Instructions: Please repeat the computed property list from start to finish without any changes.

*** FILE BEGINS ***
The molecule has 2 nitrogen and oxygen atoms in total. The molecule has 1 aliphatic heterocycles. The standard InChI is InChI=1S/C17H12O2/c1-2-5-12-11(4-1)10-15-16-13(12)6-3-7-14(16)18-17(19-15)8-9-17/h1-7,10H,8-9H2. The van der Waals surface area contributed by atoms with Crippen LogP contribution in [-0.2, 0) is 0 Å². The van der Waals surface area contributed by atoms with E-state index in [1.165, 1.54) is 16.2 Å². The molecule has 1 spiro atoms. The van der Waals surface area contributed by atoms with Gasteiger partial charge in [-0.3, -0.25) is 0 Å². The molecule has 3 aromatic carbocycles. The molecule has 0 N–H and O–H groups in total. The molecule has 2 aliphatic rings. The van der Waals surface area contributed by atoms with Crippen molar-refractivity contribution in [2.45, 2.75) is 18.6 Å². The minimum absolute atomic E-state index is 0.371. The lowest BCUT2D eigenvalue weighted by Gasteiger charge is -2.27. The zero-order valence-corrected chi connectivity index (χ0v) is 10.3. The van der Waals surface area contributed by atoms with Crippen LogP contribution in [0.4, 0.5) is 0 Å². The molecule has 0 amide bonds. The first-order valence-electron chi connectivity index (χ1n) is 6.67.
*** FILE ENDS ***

The molecule has 2 nitrogen and oxygen atoms in total. The molecule has 1 aliphatic heterocycles. The standard InChI is InChI=1S/C17H12O2/c1-2-5-12-11(4-1)10-15-16-13(12)6-3-7-14(16)18-17(19-15)8-9-17/h1-7,10H,8-9H2. The van der Waals surface area contributed by atoms with Crippen LogP contribution in [-0.2, 0) is 0 Å². The van der Waals surface area contributed by atoms with E-state index in [1.165, 1.54) is 16.2 Å². The molecule has 1 spiro atoms. The van der Waals surface area contributed by atoms with Gasteiger partial charge in [-0.3, -0.25) is 0 Å². The molecule has 3 aromatic carbocycles. The molecule has 0 N–H and O–H groups in total. The molecule has 2 aliphatic rings. The van der Waals surface area contributed by atoms with Crippen molar-refractivity contribution in [2.45, 2.75) is 18.6 Å². The minimum absolute atomic E-state index is 0.371. The lowest BCUT2D eigenvalue weighted by Gasteiger charge is -2.27. The zero-order valence-corrected chi connectivity index (χ0v) is 10.3. The van der Waals surface area contributed by atoms with Crippen LogP contribution in [0.4, 0.5) is 0 Å². The molecule has 0 amide bonds. The first-order valence-electron chi connectivity index (χ1n) is 6.67.